If anything the time between learning about CJ and his birth was one of the more stressful times in my life. First, his due date was changed by two months. TWO MONTHS. Then his birthmom was spotty in her communication with the agency. It was not all together a fun time.

I will always correct someone when they through that relaxed thing at me. Also I became sure that because it was so hard to conceive that I was going to miscarry. There were at least two or three trips to the bathroom every day for the first trimester in which I was sure I was going to see blood. I just couldn’t accept that something so striven for in such a methodical way could happen so randomly. Or that we were getting so much so fast.

Forward two weeks and we walk into a hospital, into a room, and are parents. No lights, no music, no ceremony. Just the quiet whisper of a very brave woman. “Look, it’s your mom and dad.” To which the only meager reply I had was, “Thank you.”

Can I just say, morning sickness when you are living between a hospital and a hotel is not fun. Though John seemed to enjoy it because it often meant he got to finish my meals.

I wish I could explain what it feels like when the parent switch it turned on. It’s really a dimmer switch. During the waiting or the pregnancy, it slowly turns up, brighter and brighter until the moment that baby is placed in your arms and nothing can get any brighter and no words can really do the moment justice. Nothing will change you so quickly. (And sorry non-parent friends. You probably want to hit me with an over-sized inflatable mallet.)

The only moment that ever felt as right was when this handmaiden-of-God Athanasia walked around a table three times linked to John by a ribbon between two crowns.

It is amazing to realize that even as a small child, I was right. I was meant to be a mommy. I am good at being a mommy even if there are times I feel like I am not. I know I have joined the ranks of women who while not perfect, while sometimes yelling and crying and sleeping and feeling guilty and overwhelmed always love.



Karen’s Top Ten

Two in a row!

Karen is the person who probably knows the most about me on the planet. It’s that college survival thing. God bless the housing computer that put us on the same dorm floor freshman year. She also has the same birthday as my dear Pappou. I couldn’t bring myself to do a list for him. Miss you, Pappou!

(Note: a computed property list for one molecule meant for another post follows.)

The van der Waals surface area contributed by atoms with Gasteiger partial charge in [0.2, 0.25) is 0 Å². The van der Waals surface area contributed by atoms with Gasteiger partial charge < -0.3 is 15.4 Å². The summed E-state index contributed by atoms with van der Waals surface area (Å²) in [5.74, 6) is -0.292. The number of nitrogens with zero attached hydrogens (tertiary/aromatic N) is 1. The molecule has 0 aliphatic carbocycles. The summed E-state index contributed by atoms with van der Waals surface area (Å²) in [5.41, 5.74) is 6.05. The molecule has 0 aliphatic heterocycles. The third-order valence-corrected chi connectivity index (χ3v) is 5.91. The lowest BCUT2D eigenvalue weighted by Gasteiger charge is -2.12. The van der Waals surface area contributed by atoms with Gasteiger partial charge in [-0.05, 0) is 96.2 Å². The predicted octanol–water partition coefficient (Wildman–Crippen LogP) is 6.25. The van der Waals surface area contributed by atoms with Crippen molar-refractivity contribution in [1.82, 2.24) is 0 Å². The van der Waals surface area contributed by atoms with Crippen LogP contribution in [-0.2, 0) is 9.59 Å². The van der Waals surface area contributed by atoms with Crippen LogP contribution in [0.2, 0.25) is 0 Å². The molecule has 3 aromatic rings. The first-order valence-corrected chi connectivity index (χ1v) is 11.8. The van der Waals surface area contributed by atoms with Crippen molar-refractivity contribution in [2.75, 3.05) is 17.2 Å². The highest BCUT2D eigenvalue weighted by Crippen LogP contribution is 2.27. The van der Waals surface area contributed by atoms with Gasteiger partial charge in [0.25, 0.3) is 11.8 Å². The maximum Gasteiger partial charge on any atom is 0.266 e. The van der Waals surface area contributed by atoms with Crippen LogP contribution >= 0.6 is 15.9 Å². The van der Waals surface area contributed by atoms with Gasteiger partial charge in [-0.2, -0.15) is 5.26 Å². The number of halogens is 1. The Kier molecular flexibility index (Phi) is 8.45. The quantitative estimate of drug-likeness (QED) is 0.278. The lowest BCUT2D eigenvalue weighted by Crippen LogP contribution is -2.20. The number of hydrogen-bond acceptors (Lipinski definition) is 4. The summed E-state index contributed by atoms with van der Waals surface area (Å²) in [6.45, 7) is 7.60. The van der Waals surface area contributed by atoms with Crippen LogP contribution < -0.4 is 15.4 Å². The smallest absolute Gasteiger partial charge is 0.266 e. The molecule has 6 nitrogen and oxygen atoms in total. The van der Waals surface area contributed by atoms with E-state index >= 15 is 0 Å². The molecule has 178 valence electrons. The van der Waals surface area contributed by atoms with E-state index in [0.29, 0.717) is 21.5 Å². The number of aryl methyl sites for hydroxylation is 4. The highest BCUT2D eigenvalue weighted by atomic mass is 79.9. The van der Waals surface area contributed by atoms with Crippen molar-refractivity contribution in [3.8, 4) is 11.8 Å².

So on to Karen (Another one that is hard to choose just ten.)

10. The Soil Sciences are not the same as Geology.

9. There is nothing that can bond two women together more than a love for the same childhood books and chocolate at a museum. Or at least near a museum.

8. There never was a question of who should it be, Ben or Noel. Noel. Always Noel.

7. If you can drive together in a Ford Festiva in a snowstorm and remain friends, you are friends forever.

6. Creating a border of Peppermint Patty wrappers in your dorm room is totally recycling.

5. Family bonding can be done over taped episodes of Young and the Restless.

4. It is OK to cry when your team loses the World Series.

3. If you’re going to be one of the first of your friends to have kids, you might as well do it up and have twins.

2. You can make having a career and a family totally work. Maybe not sanely, but…..

1. She is the most amazing wife, mother, friend, teacher, good person ever. She is my role model.

Jake’s Top Ten

Good lord, people. I’ve known Jake since kindergarten. That’s a lot of material. A lot of laughs. A lot of life. I’m glad we stuck.

10. If you are going to tell a tall tale, make it a Paul Bunyan sized one.

9. You can’t sweat the elementary school bullies because someday you are going to be a fourth degree black belt in Tae Kown Do, and they will be in jail.

8. A good actor can pull off anything including a 6 foot Japanese houseboy, stereotypes included.